Investors bail because it is Irrational and our world is filled with financial porn that we addressed in June and we cannot help ourselves but succumb to the good and bad news that are constantly bombarding us in this golden age of social media, dealing a big blow to confidence and credibility in China.
Enter the pre-Minsky moment.
Friends from both the retail and institutional sectors have calmly informed me, separately and yet almost simultaneously in unison this morning, that they intend to liquidate part of their CNH bonds which have performed extremely well this year (until today).
There is no bid and they are not surprised.
That is because it is what everyone including the IMF but except mainstream press has been warning about since last year.
April 2014 “Thirteen years after being created in the U.S., the funds are gaining traction globally as a salve for traders’ complaint that new regulations are making it harder to buy and sell bonds. While it’s simple to purchase an ETF, concern is growing that investors are underestimating how difficult it may be to get out when sentiment sours. The International Monetary Fund said in a report last week that the dynamic may pose a risk to financial stability.”
We know it is a problem when on Aug 3, “the U.S. Federal Reserve has scheduled a conference at the New York Federal Reserve on bond market liquidity on Oct. 21 and Oct. 22”.
And it is hardly China’s fault because this is a global problem now and Minsky moments are being averted because clients cannot sell and thus, cannot bring down the prices. However, they can hedge themselves, for instance, by selling stock indices as I noted last year when the Russell 2000 mid cap index was sold off to hedge the HYG, the iShares iBoxx USD High Yield Corporate Bond ETF.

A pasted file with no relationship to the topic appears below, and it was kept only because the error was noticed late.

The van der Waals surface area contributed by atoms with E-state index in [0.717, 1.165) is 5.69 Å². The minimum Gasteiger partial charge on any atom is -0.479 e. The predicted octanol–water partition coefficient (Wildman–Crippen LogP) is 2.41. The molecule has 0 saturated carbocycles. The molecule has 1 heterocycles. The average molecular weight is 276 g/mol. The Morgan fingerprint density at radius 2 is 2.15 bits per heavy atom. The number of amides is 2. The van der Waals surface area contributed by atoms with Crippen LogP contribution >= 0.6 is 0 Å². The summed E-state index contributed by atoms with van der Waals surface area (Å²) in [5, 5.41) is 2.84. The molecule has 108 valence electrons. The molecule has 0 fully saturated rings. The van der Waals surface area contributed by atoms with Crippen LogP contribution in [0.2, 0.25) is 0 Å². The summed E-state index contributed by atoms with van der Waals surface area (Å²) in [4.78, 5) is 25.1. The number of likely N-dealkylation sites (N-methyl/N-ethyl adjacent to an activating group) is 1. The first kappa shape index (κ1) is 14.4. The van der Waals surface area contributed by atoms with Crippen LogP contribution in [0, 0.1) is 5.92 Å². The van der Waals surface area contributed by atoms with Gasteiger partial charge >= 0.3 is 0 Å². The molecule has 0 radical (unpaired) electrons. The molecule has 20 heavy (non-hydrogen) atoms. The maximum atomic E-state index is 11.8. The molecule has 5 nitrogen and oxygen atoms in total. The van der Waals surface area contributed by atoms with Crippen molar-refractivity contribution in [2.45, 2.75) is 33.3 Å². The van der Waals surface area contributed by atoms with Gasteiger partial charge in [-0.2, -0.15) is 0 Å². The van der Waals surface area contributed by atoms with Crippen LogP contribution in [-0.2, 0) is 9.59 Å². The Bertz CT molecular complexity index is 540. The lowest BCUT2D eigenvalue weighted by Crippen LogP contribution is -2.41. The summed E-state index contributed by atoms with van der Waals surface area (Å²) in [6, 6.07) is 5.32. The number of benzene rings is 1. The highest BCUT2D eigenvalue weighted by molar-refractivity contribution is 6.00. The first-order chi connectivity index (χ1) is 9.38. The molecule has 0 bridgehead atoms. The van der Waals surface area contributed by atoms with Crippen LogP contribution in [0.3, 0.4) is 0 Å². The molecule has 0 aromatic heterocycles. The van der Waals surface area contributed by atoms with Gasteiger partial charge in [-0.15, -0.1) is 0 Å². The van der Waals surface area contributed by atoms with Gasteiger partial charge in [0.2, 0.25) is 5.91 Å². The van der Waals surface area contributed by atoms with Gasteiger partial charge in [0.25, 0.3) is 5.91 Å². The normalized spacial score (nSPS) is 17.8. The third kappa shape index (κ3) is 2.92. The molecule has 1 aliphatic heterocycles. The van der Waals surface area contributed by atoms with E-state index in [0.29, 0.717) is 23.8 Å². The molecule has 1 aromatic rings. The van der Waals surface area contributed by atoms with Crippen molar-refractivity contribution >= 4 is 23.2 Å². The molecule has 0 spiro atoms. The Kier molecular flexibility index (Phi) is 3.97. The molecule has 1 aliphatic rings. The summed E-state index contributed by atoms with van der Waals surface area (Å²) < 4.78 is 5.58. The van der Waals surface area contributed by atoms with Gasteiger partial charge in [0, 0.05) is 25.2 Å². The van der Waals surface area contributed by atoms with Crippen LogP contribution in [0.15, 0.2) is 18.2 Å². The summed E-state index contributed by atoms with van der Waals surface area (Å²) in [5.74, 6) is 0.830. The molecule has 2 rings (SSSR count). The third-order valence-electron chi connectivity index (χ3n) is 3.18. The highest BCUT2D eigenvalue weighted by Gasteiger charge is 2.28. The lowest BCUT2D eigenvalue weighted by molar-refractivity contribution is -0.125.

We should Prepare to be Unprepared because this time is different. Yes, because the Fed Funds rate have not seen a longer period of malaise ever in history and in times where the rest of the world smarting from a commodity fall out and slow down in growth.
The Fed Funds rate has never seen a longer period of inaction.
Investors are not in panic yet, just sitting tight, tightening belts and hoping for some good news since there is no way of knowing what to expect even if the Minsky moment arrives. Others are probably praying for the moment to come, parking themselves into those negative yielding bonds of Europe that has become commonplace, just waiting for the central banks to buy them to bankrupt themselves; like the Bank of Japan which has warned today that if interest rates on reserves rise to 2% from 0.1% currently, a number that coincides with their inflation target, the Bank of Japan would need a taxpayer bailout.
2008 vs 2015
We had a credit crisis in 2008 led by the collapse of Bear Sterns in 2007 that cumulated in the demise of Lehman Brothers in 2008. That was Minsky at work.
In 2015? It is a liquidity crisis that is playing out reasonably well, so far, with central banks still on stimulus mode which gives investors some comfort to hold on to those assets that they would like to sell but cannot.
Not very Sharpe, if you ask me.
And my son, visibly bored after my lengthy discourse, has just cheekily informed me he would rather do History next year because they will be teaching about the events leading to the Great Depression and the rise of Hitler.
So much for Economics.